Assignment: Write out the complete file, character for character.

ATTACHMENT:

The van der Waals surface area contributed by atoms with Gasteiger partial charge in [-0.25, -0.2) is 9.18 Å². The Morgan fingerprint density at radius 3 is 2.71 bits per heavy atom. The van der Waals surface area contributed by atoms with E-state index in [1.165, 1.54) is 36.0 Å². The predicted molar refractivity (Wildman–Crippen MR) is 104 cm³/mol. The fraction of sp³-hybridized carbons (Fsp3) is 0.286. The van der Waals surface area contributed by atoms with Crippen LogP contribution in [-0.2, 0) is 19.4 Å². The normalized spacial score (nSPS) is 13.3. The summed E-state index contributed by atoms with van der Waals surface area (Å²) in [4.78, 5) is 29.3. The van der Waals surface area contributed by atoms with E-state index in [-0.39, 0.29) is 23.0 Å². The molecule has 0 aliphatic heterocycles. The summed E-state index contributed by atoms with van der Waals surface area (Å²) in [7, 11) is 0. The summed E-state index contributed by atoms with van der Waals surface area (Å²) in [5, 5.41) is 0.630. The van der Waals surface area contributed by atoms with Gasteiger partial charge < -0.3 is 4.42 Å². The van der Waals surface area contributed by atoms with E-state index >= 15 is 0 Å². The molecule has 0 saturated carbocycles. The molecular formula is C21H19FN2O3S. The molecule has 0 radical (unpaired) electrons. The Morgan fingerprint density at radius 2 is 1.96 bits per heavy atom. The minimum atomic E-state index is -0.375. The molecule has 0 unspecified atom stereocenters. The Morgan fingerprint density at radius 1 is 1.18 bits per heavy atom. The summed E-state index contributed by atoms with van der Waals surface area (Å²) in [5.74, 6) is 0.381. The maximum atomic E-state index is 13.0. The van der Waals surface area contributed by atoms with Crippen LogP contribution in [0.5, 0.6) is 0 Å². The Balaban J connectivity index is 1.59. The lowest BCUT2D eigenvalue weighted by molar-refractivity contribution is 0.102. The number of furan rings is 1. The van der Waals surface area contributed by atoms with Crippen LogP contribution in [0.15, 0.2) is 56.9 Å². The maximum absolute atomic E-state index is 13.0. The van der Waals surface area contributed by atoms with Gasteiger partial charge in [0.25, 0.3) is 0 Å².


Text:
The van der Waals surface area contributed by atoms with Gasteiger partial charge in [-0.25, -0.2) is 9.18 Å². The Morgan fingerprint density at radius 3 is 2.71 bits per heavy atom. The van der Waals surface area contributed by atoms with E-state index in [1.165, 1.54) is 36.0 Å². The predicted molar refractivity (Wildman–Crippen MR) is 104 cm³/mol. The fraction of sp³-hybridized carbons (Fsp3) is 0.286. The van der Waals surface area contributed by atoms with Crippen LogP contribution in [-0.2, 0) is 19.4 Å². The normalized spacial score (nSPS) is 13.3. The summed E-state index contributed by atoms with van der Waals surface area (Å²) in [4.78, 5) is 29.3. The van der Waals surface area contributed by atoms with E-state index in [-0.39, 0.29) is 23.0 Å². The molecule has 0 aliphatic heterocycles. The summed E-state index contributed by atoms with van der Waals surface area (Å²) in [7, 11) is 0. The summed E-state index contributed by atoms with van der Waals surface area (Å²) in [5, 5.41) is 0.630. The van der Waals surface area contributed by atoms with Gasteiger partial charge < -0.3 is 4.42 Å². The van der Waals surface area contributed by atoms with E-state index >= 15 is 0 Å². The molecule has 0 saturated carbocycles. The molecular formula is C21H19FN2O3S. The molecule has 0 radical (unpaired) electrons. The Morgan fingerprint density at radius 2 is 1.96 bits per heavy atom. The minimum atomic E-state index is -0.375. The molecule has 0 unspecified atom stereocenters. The Morgan fingerprint density at radius 1 is 1.18 bits per heavy atom. The summed E-state index contributed by atoms with van der Waals surface area (Å²) in [5.74, 6) is 0.381. The maximum atomic E-state index is 13.0. The van der Waals surface area contributed by atoms with Crippen LogP contribution in [0.5, 0.6) is 0 Å². The Balaban J connectivity index is 1.59. The lowest BCUT2D eigenvalue weighted by molar-refractivity contribution is 0.102. The number of furan rings is 1. The van der Waals surface area contributed by atoms with Crippen LogP contribution in [0.15, 0.2) is 56.9 Å². The maximum absolute atomic E-state index is 13.0. The van der Waals surface area contributed by atoms with Gasteiger partial charge in [0.25, 0.3) is 0 Å².